Goldman’s Empty Promises

Goldman, on the back foot about the truly abysmal performance of its Global Alpha fund, is trying to shore up investor confidence, or more accurately, forestall a revolt. However, a Wall Street Journal article reports that they aren’t taking the sort of measures they did in August with the troubled Global Equity Opportunities Fund, when Goldman orchestrated and participated in an $3 billion infusion of new funds. Nor are they changing the fund’s managers.

No, instead Goldman promises to do better. The Journal provides excepts from a letter to investors:

The letter, which went out last night over the names of Mark Carhart and Ray Iwanowski, the fund’s once-highflying managers, referred to the widespread dislocations across capital markets in recent weeks. The letter said the fund would constrain its borrowing in the future, one of the factors that led to the problems last month, and consider the level of borrowing as a separate risk factor.

Lordie. First we learn that this supposedly sophisticated quant fund lost a bundle on punting in the yen versus the Aussie dollar. Now we find out they didn’t consider the level of borrowing as a “separate” risk factor? Huh? It increasingly sounds like the fund’s managers were once such stars that they were permitted to run a seat-of-the-pants operation, at least in terms of risk control and style adherence (but since the clients were “Asian tycoons, rich families at home and Goldman partners,” and not institutional investors who look very dimly upon style drift, the managers appear to have enjoyed, and taken, considerable liberties).

The letter continues:

The letter also said that as a result of recent volatility, the fund would adjust positions more rapidly. “Our intent is to move aggressively to limit the size of the fund and to increase our agility in times of market stress,” the letter added.

“Increase our agility in times of stress”? “More agility” likely means smaller positions, but that seems inconsistent with an earlier statement:

“Longer term, successful quant managers will have to rely more on unique factors,” the firm’s fund-management division said in a report to clients. “While we have developed a number of these factors over the last several years, in hindsight we did not put sufficient weight on these relative to more popular quant factors.”

So Goldman tells its clients a few weeks ago that it needs to pursue more differentiated trading strategies, but now in effect, is says it needs to take smaller positions. If that is achieved simply by lowering leverage, that may work, but otherwise, they will need to take more positions, which is likely to make it harder for Global Alpha to avoid overlapping with other quant strategies.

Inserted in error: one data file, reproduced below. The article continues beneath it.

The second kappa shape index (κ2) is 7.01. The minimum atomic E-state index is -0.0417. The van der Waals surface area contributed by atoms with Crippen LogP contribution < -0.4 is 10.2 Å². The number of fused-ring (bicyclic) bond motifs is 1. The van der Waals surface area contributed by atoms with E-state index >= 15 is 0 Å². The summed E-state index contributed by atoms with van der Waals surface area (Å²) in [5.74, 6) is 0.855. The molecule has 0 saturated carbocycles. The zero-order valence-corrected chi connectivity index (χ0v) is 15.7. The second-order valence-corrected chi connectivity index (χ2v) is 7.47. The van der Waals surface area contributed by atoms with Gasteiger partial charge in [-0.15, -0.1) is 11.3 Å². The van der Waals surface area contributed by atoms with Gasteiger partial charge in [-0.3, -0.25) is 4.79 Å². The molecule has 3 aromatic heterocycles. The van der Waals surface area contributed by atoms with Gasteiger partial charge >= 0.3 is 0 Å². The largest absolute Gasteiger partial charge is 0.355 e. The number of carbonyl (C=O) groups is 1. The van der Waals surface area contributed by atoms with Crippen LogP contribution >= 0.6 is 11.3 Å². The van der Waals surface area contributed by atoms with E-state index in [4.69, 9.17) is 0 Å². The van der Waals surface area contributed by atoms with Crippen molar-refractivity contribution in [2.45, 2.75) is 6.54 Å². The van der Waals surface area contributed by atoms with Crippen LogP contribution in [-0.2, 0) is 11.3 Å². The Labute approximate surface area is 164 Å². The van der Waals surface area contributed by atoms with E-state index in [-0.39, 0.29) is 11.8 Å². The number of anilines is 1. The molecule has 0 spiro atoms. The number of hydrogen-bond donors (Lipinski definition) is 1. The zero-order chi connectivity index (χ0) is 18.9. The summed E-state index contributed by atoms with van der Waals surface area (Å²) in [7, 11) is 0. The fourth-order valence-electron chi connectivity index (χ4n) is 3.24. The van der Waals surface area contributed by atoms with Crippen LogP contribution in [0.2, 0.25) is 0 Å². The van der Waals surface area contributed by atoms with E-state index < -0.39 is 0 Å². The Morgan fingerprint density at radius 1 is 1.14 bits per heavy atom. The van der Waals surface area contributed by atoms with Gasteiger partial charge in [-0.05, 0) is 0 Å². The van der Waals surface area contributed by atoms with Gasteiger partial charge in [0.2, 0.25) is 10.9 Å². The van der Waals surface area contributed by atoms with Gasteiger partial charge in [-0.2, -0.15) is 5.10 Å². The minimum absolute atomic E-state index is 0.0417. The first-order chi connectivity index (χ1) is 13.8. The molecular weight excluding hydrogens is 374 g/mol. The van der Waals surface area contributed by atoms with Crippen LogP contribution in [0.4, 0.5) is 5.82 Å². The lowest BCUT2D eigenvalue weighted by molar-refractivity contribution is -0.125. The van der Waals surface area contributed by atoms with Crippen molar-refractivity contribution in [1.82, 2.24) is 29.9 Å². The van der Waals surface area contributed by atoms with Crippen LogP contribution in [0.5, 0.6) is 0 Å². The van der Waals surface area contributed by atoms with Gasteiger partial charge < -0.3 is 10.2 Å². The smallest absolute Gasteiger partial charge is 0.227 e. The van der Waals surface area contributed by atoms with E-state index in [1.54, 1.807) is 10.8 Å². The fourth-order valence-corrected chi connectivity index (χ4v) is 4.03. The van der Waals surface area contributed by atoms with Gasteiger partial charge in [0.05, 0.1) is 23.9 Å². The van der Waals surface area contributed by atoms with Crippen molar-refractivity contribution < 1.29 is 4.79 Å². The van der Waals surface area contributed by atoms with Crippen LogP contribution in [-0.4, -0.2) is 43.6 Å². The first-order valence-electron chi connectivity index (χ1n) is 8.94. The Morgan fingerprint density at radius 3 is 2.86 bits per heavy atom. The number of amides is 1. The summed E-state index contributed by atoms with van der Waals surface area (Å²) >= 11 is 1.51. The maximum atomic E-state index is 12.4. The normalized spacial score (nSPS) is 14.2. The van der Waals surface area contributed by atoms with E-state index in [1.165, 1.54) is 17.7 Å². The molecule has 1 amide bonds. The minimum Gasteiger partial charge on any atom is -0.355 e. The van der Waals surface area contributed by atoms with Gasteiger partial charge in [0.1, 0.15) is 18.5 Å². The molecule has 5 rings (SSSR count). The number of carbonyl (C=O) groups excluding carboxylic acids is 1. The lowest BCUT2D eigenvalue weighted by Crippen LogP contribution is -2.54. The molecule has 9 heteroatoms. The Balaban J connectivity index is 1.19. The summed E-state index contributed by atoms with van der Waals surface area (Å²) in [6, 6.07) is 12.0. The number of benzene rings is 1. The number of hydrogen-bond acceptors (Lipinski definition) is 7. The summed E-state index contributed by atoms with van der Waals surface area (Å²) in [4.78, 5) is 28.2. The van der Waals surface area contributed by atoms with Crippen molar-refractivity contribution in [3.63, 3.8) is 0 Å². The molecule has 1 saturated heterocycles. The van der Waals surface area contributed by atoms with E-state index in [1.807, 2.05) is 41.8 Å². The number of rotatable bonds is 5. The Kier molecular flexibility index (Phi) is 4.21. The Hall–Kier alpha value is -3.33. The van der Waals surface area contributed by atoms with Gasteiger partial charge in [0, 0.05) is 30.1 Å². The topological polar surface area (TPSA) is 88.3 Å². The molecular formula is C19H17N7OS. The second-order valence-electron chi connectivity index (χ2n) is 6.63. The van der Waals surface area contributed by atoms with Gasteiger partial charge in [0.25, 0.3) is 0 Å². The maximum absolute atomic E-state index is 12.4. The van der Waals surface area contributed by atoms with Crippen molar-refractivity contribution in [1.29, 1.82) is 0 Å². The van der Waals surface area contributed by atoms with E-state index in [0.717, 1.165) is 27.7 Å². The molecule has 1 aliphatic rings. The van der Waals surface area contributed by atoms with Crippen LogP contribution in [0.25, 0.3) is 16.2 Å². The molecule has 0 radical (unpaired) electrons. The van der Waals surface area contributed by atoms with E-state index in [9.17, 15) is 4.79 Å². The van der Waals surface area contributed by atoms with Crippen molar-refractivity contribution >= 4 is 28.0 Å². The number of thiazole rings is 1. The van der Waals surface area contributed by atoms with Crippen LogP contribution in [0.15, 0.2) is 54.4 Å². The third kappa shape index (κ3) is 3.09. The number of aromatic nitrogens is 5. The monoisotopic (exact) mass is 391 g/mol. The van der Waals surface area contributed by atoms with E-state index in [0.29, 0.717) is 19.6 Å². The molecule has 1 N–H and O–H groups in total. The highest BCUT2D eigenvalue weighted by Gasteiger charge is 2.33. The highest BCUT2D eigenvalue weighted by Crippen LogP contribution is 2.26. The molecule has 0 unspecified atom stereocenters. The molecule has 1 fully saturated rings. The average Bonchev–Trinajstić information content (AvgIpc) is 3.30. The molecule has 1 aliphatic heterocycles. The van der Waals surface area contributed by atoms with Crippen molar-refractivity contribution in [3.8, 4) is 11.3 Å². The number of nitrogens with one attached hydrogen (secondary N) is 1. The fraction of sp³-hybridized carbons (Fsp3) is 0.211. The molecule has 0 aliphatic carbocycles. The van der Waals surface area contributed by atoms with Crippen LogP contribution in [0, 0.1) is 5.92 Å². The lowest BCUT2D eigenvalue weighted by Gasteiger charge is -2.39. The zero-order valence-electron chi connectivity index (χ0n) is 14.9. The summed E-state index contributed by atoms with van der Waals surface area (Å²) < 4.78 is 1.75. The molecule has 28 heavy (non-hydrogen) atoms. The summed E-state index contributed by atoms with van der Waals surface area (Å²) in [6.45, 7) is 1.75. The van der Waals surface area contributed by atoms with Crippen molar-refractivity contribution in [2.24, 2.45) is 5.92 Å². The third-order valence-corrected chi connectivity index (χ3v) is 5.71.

But maybe I am making this too complicated. Maybe the managers are simply saying they will trade better in the future. But it they could trade better, they wouldn’t have gotten in this mess in the first place.

Update 9/19. 4:15 PM: No wonder Global Alpha had to write to its investors. The fund lost another 2.8% in in the first two weeks of September. From Bloomberg:

Goldman Sachs Group Inc.’s Global Alpha hedge fund fell 2.8 percent in the first two weeks of September, adding to last month’s record decline on losses from currency and stock trades.

The drop brought the fund’s year-to-date decline to 34.9 percent, said two Goldman investors, who asked not to be identified because the returns aren’t public. The Standard & Poor’s 500 Index gained 0.8 percent in the month through Sept. 14. The fund lost 22.5 percent in August.

Global Alpha is “actively working” to make investment changes more quickly, limit borrowing and rank debt as a higher risk, according to a letter sent to clients yesterday by Mark Carhart and Raymond Iwanowski, the 41-year-old co-managers of the fund in New York. They said they expect “fewer and smaller participants in the quant space,” in which managers make investment decisions using complex computer models.

Global Alpha’s performance has already validated the second half of the prediction, that there will be `’fewer and smaller participants.” If they carry on as they are now, they prove out the first half as well.

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  1. Anonymous

    i think you may be if anything too kind to global alpha. they charged 2 and 20 to emulate japanese housewives …

    ok, they made a few other bets too, but they didn’t exactly work out much better.

    one question: given that historically the rate of depreciation of high carry currencies has not been large enough to wipe out the gains from carry, do almost all quantitative strategies produce positions that overlap heavily with the positions of retail japanese investors? Or was Goldman an outlier?

  2. Yves Smith

    Anon of 1:50 AM,

    Agreed. The problem with the letter was that Global Alpha’s managers presented that they were making real changes.

    Anon of 11:58 AM,

    Actually, I did discuss Global Alpha’s fees relative to those of Japanese investors in an earlier post.

    Many hedge funds are allegedly active in the carry trade, but I have no idea what proportion of quants are in that strategy.

    The problem with the carry trade is that most of the time, it is a profitable strategy, but when the currency moves strongly against you, the correction is violent because so many are suddenly trying to buy the currency in which they have borrowed. Traders can take big losses in 2-3 day periods.

  3. Anonymous

    Has anyone released the quarterly historical performance and companion Assets base for Goldman’s Global Alpha Fund?

    I am wondering if they lost more money in the last year than they ever made in total?

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